Last week, the economic counsellor of the embassy of Spain, Pedro Pascual, briefed the members of the Spanish Chamber of Commerce on the prospects of the world economy from 2020 and beyond. We are headed for challenging times.
Global growth is seen to decelerate from 3.8% in 2018 to 3% in 2019 and further down to 2.7% (World Bank data) in 2020 due to several reasons, the most significant of which is the trade war waged by the US against China and the EU. The effect of these trade wars is a reduction in global trade from its normal growth rate of 3% to just 1% in the next two years.
Exacerbating matters are the political uncertainties that persists in every continent of the globe. From Brexit in Europe to the specter of a presidential impeachment in the US. From Hong Kong’s civil unrest to the Chilean riots in Latin America. All these dampen global investments which is seen to decrease by as much as 40%.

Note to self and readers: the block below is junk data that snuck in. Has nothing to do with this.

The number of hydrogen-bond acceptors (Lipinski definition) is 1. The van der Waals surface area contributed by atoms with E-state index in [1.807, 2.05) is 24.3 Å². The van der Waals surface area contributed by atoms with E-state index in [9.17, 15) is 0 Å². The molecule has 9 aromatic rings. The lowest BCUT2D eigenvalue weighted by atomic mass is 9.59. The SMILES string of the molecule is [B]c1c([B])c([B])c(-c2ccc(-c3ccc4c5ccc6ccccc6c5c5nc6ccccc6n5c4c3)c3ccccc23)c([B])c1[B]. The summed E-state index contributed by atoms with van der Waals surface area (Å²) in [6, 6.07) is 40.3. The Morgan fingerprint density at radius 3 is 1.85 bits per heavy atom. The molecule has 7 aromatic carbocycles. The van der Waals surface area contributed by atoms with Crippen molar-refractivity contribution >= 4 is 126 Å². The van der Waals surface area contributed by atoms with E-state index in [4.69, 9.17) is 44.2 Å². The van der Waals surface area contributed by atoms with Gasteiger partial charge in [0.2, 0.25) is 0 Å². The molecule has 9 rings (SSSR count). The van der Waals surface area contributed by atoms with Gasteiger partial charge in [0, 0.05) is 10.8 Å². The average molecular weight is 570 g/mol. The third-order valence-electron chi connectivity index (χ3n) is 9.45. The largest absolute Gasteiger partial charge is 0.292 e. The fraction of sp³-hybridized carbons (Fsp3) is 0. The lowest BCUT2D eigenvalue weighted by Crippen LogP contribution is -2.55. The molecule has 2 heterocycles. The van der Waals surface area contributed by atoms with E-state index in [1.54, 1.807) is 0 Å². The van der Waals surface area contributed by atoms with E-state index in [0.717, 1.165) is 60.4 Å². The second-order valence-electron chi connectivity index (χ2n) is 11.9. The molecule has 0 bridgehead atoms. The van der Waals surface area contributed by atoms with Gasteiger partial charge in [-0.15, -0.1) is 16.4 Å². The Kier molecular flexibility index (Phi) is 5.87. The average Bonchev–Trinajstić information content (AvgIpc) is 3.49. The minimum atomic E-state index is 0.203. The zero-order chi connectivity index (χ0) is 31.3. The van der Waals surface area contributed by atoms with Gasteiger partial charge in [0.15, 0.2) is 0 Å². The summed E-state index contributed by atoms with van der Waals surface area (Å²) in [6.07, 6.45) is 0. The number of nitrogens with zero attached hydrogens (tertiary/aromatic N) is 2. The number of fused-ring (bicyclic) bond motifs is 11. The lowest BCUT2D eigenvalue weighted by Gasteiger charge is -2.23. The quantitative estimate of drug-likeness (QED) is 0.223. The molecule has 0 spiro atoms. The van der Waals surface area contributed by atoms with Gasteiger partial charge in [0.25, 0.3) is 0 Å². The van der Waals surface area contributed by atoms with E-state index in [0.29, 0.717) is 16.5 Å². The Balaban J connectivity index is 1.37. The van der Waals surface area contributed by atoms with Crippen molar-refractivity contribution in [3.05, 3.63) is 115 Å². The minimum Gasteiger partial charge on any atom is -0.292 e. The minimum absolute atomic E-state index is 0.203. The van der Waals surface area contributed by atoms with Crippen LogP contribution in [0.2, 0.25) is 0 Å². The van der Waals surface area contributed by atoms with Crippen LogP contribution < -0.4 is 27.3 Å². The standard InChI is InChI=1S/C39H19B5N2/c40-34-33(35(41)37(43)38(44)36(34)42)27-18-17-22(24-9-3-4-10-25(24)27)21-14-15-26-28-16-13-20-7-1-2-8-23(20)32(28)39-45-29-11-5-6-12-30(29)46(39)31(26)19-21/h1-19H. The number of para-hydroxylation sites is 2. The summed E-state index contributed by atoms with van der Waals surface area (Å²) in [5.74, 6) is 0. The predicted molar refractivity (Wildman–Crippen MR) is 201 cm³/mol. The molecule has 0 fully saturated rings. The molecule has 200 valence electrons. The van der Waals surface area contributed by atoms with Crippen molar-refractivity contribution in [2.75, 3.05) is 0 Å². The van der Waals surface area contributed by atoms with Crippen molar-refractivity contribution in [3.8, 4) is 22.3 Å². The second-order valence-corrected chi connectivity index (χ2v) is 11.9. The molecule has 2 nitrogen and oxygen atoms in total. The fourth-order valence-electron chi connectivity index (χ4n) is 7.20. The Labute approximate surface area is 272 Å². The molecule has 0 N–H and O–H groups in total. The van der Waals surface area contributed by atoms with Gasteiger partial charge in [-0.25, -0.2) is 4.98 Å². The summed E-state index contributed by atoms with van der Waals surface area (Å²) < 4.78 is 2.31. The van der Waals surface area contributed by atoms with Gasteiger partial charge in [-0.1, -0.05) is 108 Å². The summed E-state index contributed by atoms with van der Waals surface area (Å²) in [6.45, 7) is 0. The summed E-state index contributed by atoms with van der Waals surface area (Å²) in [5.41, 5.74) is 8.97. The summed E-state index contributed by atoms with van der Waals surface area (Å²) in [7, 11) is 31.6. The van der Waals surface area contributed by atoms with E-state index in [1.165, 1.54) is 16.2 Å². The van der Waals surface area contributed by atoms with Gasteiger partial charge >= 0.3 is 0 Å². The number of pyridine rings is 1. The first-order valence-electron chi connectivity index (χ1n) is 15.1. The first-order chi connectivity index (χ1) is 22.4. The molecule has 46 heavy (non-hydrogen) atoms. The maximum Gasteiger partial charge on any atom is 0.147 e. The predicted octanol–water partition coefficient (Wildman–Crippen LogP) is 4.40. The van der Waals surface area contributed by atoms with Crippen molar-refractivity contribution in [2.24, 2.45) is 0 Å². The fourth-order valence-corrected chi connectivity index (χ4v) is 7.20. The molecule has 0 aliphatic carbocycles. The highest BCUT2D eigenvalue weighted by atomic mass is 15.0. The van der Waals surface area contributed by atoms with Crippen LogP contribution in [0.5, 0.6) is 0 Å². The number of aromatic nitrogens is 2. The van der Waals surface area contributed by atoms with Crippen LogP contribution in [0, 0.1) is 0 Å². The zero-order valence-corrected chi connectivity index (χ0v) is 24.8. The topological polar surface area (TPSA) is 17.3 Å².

The United States will likely post a growth rate of 2.4% in 2019, decelerating to 2.1% in 2020. This is because the pump priming initiatives of 2017 tax cuts will lose their effect. While employment will remain stable, investments in new enterprises are seen to drop. Similarly, consumption is seen to soften as the tariff increases on Chinese products begin to translate to higher retail prices.
As for China, it too will slow down. From a likely growth rate of 6.1% in 2019, it is seen to decelerate to just 5.8% in 2020. Public construction will ease dramatically as the communist government reigns-in its massive debts.
The trade war’s effect on China has not been as significant as one may expect. This is because the Chinese economy is now transitioning from an export-lead economy to one that is consumption-lead. The slack in demand for Chinese goods abroad are off-set by a spike in local consumption. Hence, a rise in the production of consumer goods is foreseen while production of capital goods will drop.